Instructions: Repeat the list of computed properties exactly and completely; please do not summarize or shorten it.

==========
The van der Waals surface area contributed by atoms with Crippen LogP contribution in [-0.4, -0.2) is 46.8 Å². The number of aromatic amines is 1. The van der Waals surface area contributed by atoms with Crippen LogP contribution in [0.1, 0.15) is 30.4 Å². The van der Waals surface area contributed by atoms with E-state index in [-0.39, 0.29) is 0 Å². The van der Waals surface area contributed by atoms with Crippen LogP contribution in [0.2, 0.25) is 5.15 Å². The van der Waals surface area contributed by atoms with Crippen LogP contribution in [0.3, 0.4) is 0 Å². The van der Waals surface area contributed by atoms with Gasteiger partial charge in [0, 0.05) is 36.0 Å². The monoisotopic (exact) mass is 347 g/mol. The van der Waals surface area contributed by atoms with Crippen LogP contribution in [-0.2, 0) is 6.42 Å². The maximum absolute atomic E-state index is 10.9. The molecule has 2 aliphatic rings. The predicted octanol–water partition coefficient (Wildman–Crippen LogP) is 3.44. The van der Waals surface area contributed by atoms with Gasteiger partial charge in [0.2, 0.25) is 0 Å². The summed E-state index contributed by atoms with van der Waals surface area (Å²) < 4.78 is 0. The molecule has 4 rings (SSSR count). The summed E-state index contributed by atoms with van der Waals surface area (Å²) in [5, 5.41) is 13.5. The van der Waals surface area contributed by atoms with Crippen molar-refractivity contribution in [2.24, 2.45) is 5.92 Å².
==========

The van der Waals surface area contributed by atoms with Crippen LogP contribution in [-0.4, -0.2) is 46.8 Å². The number of aromatic amines is 1. The van der Waals surface area contributed by atoms with Crippen LogP contribution in [0.1, 0.15) is 30.4 Å². The van der Waals surface area contributed by atoms with E-state index in [-0.39, 0.29) is 0 Å². The van der Waals surface area contributed by atoms with Crippen LogP contribution in [0.2, 0.25) is 5.15 Å². The van der Waals surface area contributed by atoms with Crippen LogP contribution in [0.3, 0.4) is 0 Å². The van der Waals surface area contributed by atoms with Gasteiger partial charge in [0, 0.05) is 36.0 Å². The monoisotopic (exact) mass is 347 g/mol. The van der Waals surface area contributed by atoms with Crippen LogP contribution in [-0.2, 0) is 6.42 Å². The maximum absolute atomic E-state index is 10.9. The molecule has 2 aliphatic rings. The predicted octanol–water partition coefficient (Wildman–Crippen LogP) is 3.44. The van der Waals surface area contributed by atoms with Gasteiger partial charge in [0.2, 0.25) is 0 Å². The summed E-state index contributed by atoms with van der Waals surface area (Å²) < 4.78 is 0. The molecule has 4 rings (SSSR count). The summed E-state index contributed by atoms with van der Waals surface area (Å²) in [5, 5.41) is 13.5. The van der Waals surface area contributed by atoms with Crippen molar-refractivity contribution in [2.24, 2.45) is 5.92 Å².